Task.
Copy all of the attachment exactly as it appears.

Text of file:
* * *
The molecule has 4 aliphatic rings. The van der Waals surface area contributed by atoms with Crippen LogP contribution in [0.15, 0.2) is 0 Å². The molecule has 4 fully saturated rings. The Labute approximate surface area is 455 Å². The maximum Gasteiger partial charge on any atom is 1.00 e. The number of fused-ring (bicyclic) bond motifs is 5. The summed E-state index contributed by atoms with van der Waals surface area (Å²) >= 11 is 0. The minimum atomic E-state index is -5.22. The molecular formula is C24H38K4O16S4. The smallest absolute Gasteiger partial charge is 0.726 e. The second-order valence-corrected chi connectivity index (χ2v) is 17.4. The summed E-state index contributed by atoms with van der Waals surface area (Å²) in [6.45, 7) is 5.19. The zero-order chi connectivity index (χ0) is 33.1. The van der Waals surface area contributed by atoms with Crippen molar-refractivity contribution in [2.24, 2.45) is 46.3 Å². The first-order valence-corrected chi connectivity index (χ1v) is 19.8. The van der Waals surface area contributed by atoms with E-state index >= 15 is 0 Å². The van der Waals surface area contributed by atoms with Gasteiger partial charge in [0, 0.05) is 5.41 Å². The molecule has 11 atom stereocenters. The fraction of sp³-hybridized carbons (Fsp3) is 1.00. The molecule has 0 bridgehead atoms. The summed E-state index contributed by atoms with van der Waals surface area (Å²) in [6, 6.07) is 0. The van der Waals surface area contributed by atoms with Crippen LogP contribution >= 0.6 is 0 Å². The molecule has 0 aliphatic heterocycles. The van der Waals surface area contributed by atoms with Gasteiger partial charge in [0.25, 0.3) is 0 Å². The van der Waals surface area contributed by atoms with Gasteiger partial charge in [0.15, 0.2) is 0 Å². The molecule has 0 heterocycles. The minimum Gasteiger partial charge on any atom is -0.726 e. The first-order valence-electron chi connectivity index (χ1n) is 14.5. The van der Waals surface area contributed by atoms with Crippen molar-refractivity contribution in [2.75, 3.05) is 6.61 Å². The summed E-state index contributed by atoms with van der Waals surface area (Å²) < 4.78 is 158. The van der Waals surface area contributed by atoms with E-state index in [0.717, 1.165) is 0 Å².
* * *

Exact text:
The molecule has 4 aliphatic rings. The van der Waals surface area contributed by atoms with Crippen LogP contribution in [0.15, 0.2) is 0 Å². The molecule has 4 fully saturated rings. The Labute approximate surface area is 455 Å². The maximum Gasteiger partial charge on any atom is 1.00 e. The number of fused-ring (bicyclic) bond motifs is 5. The summed E-state index contributed by atoms with van der Waals surface area (Å²) >= 11 is 0. The minimum atomic E-state index is -5.22. The molecular formula is C24H38K4O16S4. The smallest absolute Gasteiger partial charge is 0.726 e. The second-order valence-corrected chi connectivity index (χ2v) is 17.4. The summed E-state index contributed by atoms with van der Waals surface area (Å²) in [6.45, 7) is 5.19. The zero-order chi connectivity index (χ0) is 33.1. The van der Waals surface area contributed by atoms with Crippen molar-refractivity contribution in [2.24, 2.45) is 46.3 Å². The first-order valence-corrected chi connectivity index (χ1v) is 19.8. The van der Waals surface area contributed by atoms with E-state index >= 15 is 0 Å². The van der Waals surface area contributed by atoms with Gasteiger partial charge in [0, 0.05) is 5.41 Å². The molecule has 11 atom stereocenters. The fraction of sp³-hybridized carbons (Fsp3) is 1.00. The molecule has 0 bridgehead atoms. The summed E-state index contributed by atoms with van der Waals surface area (Å²) in [6, 6.07) is 0. The van der Waals surface area contributed by atoms with Crippen LogP contribution >= 0.6 is 0 Å². The molecule has 0 aliphatic heterocycles. The van der Waals surface area contributed by atoms with Gasteiger partial charge in [0.25, 0.3) is 0 Å². The van der Waals surface area contributed by atoms with Gasteiger partial charge in [0.15, 0.2) is 0 Å². The molecule has 0 heterocycles. The minimum Gasteiger partial charge on any atom is -0.726 e. The first-order valence-electron chi connectivity index (χ1n) is 14.5. The van der Waals surface area contributed by atoms with Crippen molar-refractivity contribution in [2.75, 3.05) is 6.61 Å². The summed E-state index contributed by atoms with van der Waals surface area (Å²) < 4.78 is 158. The van der Waals surface area contributed by atoms with E-state index in [0.717, 1.165) is 0 Å².